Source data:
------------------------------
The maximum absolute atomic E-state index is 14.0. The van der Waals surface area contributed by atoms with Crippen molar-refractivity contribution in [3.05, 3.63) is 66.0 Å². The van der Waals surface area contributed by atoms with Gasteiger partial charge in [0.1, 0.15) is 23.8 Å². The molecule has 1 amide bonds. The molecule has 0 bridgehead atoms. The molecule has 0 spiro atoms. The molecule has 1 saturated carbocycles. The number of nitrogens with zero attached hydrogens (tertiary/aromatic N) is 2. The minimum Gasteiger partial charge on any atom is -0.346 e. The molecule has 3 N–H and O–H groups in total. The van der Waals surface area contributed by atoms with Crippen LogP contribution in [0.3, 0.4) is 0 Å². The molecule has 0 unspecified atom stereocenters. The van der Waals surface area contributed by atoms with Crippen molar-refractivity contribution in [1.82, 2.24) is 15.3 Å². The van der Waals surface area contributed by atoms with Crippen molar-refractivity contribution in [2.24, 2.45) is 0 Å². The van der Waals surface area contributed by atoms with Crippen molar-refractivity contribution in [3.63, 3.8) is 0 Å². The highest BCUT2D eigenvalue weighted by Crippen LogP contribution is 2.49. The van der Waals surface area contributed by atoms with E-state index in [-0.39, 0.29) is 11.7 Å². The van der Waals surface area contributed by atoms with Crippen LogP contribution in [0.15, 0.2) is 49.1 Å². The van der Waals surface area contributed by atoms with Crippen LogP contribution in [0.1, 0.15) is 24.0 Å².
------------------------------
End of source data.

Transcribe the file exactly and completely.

The maximum absolute atomic E-state index is 14.0. The van der Waals surface area contributed by atoms with Crippen molar-refractivity contribution in [3.05, 3.63) is 66.0 Å². The van der Waals surface area contributed by atoms with Gasteiger partial charge in [0.1, 0.15) is 23.8 Å². The molecule has 1 amide bonds. The molecule has 0 bridgehead atoms. The molecule has 0 spiro atoms. The molecule has 1 saturated carbocycles. The number of nitrogens with zero attached hydrogens (tertiary/aromatic N) is 2. The minimum Gasteiger partial charge on any atom is -0.346 e. The molecule has 3 N–H and O–H groups in total. The van der Waals surface area contributed by atoms with Crippen LogP contribution in [0.3, 0.4) is 0 Å². The molecule has 0 unspecified atom stereocenters. The van der Waals surface area contributed by atoms with Crippen molar-refractivity contribution in [1.82, 2.24) is 15.3 Å². The van der Waals surface area contributed by atoms with Crippen molar-refractivity contribution in [2.24, 2.45) is 0 Å². The van der Waals surface area contributed by atoms with Crippen molar-refractivity contribution in [3.63, 3.8) is 0 Å². The highest BCUT2D eigenvalue weighted by Crippen LogP contribution is 2.49. The van der Waals surface area contributed by atoms with E-state index in [-0.39, 0.29) is 11.7 Å². The van der Waals surface area contributed by atoms with Crippen LogP contribution in [0.15, 0.2) is 49.1 Å². The van der Waals surface area contributed by atoms with Crippen LogP contribution in [0.1, 0.15) is 24.0 Å².